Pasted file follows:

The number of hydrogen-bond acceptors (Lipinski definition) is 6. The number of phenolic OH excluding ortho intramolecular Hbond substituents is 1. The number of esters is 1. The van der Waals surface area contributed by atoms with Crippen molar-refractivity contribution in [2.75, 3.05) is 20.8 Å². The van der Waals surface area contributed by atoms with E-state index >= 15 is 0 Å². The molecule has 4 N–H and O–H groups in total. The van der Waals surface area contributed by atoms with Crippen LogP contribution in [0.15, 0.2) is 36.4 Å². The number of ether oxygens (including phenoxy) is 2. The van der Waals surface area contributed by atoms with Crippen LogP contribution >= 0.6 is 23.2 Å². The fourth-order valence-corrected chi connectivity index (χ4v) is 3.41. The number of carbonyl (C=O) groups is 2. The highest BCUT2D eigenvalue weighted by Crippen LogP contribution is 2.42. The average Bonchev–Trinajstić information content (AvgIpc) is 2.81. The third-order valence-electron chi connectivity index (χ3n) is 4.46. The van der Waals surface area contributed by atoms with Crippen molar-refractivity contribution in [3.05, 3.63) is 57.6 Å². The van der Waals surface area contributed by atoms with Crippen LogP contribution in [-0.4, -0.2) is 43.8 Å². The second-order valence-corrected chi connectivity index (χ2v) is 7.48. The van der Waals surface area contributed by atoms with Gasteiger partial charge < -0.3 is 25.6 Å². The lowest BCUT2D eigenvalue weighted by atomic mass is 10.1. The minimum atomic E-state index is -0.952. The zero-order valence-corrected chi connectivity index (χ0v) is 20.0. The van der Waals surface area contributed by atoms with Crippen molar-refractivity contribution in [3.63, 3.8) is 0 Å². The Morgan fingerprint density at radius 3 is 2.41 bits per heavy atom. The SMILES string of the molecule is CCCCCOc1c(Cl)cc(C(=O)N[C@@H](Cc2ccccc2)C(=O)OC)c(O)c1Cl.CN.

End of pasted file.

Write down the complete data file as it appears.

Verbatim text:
The number of hydrogen-bond acceptors (Lipinski definition) is 6. The number of phenolic OH excluding ortho intramolecular Hbond substituents is 1. The number of esters is 1. The van der Waals surface area contributed by atoms with Crippen molar-refractivity contribution in [2.75, 3.05) is 20.8 Å². The van der Waals surface area contributed by atoms with E-state index >= 15 is 0 Å². The molecule has 4 N–H and O–H groups in total. The van der Waals surface area contributed by atoms with Crippen LogP contribution in [0.15, 0.2) is 36.4 Å². The number of ether oxygens (including phenoxy) is 2. The van der Waals surface area contributed by atoms with Crippen LogP contribution >= 0.6 is 23.2 Å². The fourth-order valence-corrected chi connectivity index (χ4v) is 3.41. The number of carbonyl (C=O) groups is 2. The highest BCUT2D eigenvalue weighted by Crippen LogP contribution is 2.42. The average Bonchev–Trinajstić information content (AvgIpc) is 2.81. The third-order valence-electron chi connectivity index (χ3n) is 4.46. The van der Waals surface area contributed by atoms with Crippen molar-refractivity contribution in [3.05, 3.63) is 57.6 Å². The van der Waals surface area contributed by atoms with Crippen LogP contribution in [-0.4, -0.2) is 43.8 Å². The second-order valence-corrected chi connectivity index (χ2v) is 7.48. The van der Waals surface area contributed by atoms with Gasteiger partial charge < -0.3 is 25.6 Å². The lowest BCUT2D eigenvalue weighted by atomic mass is 10.1. The minimum atomic E-state index is -0.952. The zero-order valence-corrected chi connectivity index (χ0v) is 20.0. The van der Waals surface area contributed by atoms with Crippen molar-refractivity contribution in [3.63, 3.8) is 0 Å². The Morgan fingerprint density at radius 3 is 2.41 bits per heavy atom. The SMILES string of the molecule is CCCCCOc1c(Cl)cc(C(=O)N[C@@H](Cc2ccccc2)C(=O)OC)c(O)c1Cl.CN.